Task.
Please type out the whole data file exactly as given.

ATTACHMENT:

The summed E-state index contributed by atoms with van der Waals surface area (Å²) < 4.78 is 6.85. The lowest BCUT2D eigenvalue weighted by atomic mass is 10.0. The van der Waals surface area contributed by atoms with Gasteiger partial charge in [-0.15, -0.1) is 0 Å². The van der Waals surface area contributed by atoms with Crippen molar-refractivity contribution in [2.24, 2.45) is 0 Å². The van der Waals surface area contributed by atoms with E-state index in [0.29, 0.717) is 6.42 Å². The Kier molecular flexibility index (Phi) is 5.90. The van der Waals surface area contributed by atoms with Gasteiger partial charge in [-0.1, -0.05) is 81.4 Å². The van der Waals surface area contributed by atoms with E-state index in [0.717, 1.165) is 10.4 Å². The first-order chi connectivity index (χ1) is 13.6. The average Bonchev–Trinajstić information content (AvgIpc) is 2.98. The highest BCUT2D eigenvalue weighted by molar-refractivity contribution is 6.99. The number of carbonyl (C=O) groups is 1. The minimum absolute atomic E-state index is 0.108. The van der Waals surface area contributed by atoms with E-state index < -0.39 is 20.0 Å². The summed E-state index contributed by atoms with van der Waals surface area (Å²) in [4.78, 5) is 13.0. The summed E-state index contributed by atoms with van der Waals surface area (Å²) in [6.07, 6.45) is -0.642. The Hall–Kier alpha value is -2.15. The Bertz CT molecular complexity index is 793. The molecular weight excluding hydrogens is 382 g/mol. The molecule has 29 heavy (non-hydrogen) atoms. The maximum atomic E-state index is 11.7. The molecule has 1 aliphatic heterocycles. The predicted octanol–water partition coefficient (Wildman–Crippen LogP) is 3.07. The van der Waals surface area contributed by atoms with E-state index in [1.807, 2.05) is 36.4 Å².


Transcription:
The summed E-state index contributed by atoms with van der Waals surface area (Å²) < 4.78 is 6.85. The lowest BCUT2D eigenvalue weighted by atomic mass is 10.0. The van der Waals surface area contributed by atoms with Gasteiger partial charge in [-0.15, -0.1) is 0 Å². The van der Waals surface area contributed by atoms with Crippen molar-refractivity contribution in [2.24, 2.45) is 0 Å². The van der Waals surface area contributed by atoms with E-state index in [0.29, 0.717) is 6.42 Å². The Kier molecular flexibility index (Phi) is 5.90. The van der Waals surface area contributed by atoms with Gasteiger partial charge in [-0.1, -0.05) is 81.4 Å². The van der Waals surface area contributed by atoms with E-state index in [0.717, 1.165) is 10.4 Å². The first-order chi connectivity index (χ1) is 13.6. The average Bonchev–Trinajstić information content (AvgIpc) is 2.98. The highest BCUT2D eigenvalue weighted by molar-refractivity contribution is 6.99. The number of carbonyl (C=O) groups is 1. The minimum absolute atomic E-state index is 0.108. The van der Waals surface area contributed by atoms with E-state index < -0.39 is 20.0 Å². The summed E-state index contributed by atoms with van der Waals surface area (Å²) in [4.78, 5) is 13.0. The summed E-state index contributed by atoms with van der Waals surface area (Å²) in [6.07, 6.45) is -0.642. The Hall–Kier alpha value is -2.15. The Bertz CT molecular complexity index is 793. The molecular weight excluding hydrogens is 382 g/mol. The molecule has 29 heavy (non-hydrogen) atoms. The maximum atomic E-state index is 11.7. The molecule has 1 aliphatic heterocycles. The predicted octanol–water partition coefficient (Wildman–Crippen LogP) is 3.07. The van der Waals surface area contributed by atoms with E-state index in [1.807, 2.05) is 36.4 Å².